The Manipulation of Choice: Ethics and Libertarian Paternalism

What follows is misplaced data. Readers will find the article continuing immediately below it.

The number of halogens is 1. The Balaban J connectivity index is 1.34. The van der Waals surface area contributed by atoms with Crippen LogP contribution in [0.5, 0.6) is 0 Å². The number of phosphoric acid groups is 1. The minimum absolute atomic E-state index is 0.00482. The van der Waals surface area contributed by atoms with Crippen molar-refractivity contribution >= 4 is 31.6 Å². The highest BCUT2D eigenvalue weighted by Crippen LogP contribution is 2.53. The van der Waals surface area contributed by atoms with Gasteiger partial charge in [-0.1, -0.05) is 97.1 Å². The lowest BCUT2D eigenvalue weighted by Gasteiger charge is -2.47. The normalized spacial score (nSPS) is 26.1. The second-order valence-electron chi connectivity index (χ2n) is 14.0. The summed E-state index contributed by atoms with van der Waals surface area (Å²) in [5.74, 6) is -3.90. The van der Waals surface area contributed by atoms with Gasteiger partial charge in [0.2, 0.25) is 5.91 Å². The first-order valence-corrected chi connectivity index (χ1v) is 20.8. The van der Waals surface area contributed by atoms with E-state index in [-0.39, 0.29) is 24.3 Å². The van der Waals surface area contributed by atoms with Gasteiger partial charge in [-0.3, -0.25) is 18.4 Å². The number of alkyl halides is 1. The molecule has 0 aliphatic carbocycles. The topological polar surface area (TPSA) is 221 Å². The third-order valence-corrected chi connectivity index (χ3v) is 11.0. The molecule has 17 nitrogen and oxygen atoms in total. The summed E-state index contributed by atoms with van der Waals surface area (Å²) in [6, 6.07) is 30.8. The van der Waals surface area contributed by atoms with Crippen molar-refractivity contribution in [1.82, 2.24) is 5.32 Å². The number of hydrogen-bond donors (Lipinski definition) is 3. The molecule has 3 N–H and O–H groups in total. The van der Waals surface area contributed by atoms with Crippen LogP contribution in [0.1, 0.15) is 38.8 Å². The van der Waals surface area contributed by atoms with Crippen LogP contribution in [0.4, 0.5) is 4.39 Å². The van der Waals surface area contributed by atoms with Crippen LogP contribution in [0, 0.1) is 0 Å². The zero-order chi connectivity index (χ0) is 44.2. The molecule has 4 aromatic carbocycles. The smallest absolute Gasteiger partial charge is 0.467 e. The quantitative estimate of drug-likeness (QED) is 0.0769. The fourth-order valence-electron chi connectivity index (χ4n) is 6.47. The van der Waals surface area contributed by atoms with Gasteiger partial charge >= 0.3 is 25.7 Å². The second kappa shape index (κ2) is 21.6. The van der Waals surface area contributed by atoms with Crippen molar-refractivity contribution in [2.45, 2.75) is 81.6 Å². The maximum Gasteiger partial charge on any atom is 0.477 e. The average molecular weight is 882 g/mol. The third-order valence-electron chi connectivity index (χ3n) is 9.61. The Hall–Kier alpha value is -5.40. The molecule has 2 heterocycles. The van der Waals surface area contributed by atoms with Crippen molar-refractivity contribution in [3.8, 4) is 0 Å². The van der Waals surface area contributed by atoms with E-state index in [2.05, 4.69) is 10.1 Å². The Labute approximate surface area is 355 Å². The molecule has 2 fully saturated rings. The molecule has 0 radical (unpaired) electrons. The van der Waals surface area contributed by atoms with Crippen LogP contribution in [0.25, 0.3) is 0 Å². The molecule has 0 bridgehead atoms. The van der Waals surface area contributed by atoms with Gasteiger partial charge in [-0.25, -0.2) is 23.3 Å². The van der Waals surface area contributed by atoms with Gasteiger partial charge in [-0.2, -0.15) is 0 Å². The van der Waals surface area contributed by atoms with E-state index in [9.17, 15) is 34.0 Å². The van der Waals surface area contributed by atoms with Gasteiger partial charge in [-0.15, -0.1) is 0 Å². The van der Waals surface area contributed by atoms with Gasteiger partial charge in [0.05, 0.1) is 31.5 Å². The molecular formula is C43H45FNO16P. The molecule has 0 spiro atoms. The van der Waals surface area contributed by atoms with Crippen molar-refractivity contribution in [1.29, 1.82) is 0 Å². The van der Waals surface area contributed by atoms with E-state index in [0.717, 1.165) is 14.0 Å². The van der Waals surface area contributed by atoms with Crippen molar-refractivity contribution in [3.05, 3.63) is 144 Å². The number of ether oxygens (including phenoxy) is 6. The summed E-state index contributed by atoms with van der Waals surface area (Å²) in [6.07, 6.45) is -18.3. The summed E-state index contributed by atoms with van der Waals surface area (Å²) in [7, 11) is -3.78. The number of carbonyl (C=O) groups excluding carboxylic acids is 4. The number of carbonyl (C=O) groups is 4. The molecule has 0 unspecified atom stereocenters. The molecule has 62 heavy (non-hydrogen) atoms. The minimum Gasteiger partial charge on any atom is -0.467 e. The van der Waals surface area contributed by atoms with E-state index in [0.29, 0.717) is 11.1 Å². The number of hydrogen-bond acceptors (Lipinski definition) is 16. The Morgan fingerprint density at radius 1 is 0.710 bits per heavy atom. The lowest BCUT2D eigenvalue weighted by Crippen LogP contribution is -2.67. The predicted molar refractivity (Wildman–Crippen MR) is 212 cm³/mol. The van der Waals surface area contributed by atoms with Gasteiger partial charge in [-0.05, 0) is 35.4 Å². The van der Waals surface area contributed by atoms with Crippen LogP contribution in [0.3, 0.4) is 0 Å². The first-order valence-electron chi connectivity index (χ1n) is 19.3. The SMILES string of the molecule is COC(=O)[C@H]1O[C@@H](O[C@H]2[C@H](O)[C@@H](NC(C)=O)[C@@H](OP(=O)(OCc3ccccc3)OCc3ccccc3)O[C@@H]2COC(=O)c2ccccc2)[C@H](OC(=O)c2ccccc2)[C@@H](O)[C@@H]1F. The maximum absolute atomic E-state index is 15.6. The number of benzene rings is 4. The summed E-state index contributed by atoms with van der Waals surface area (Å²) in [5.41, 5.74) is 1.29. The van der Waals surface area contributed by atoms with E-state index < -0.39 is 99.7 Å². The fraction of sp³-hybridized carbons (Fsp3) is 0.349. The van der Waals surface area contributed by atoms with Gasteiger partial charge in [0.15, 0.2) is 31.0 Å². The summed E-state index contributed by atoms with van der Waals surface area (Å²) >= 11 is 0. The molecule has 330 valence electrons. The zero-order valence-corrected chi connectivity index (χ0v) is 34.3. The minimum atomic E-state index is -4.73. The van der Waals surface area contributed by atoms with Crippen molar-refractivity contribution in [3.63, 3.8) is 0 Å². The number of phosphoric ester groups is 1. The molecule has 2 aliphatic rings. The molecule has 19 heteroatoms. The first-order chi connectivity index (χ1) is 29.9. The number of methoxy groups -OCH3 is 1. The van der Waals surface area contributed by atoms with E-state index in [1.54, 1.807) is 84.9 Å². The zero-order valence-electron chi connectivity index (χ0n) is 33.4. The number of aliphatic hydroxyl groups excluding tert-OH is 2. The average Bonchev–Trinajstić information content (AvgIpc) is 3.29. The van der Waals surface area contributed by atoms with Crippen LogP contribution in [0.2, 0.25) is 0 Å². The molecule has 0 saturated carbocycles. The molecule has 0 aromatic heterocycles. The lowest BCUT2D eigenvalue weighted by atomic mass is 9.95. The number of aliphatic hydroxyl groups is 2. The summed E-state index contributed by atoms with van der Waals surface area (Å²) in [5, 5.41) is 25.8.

The Manipulation of Choice is an important book on a timely topic. Over the past decade, an increasing number of academics and policymakers have argued that it is morally legitimate for the state to use its coercive power to steer people’s choices—to “nudge” people to do what government agents believe is best for them—as long as they are free to opt out of the specified choice at a relatively low cost (see Richard Thaler and Cass Sunstein, “Libertarian Paternalism Is Not an Oxymoron,” University of Chicago Law Review 70, no. 4 [Fall 2003], p. 1162). Examples of libertarian paternalism include requiring shops to place soda and cigarettes at the back of the store rather than near checkout stands and encouraging citizens to save for retirement by automatically opting them into a specified investment plan. The idea is that because some people act impulsively at the grocery store, and others are too myopic or financially illiterate to set aside enough money for retirement, governments can alter the options so that people are more likely to act in ways they would act if they were relatively well informed and free from cognitive biases.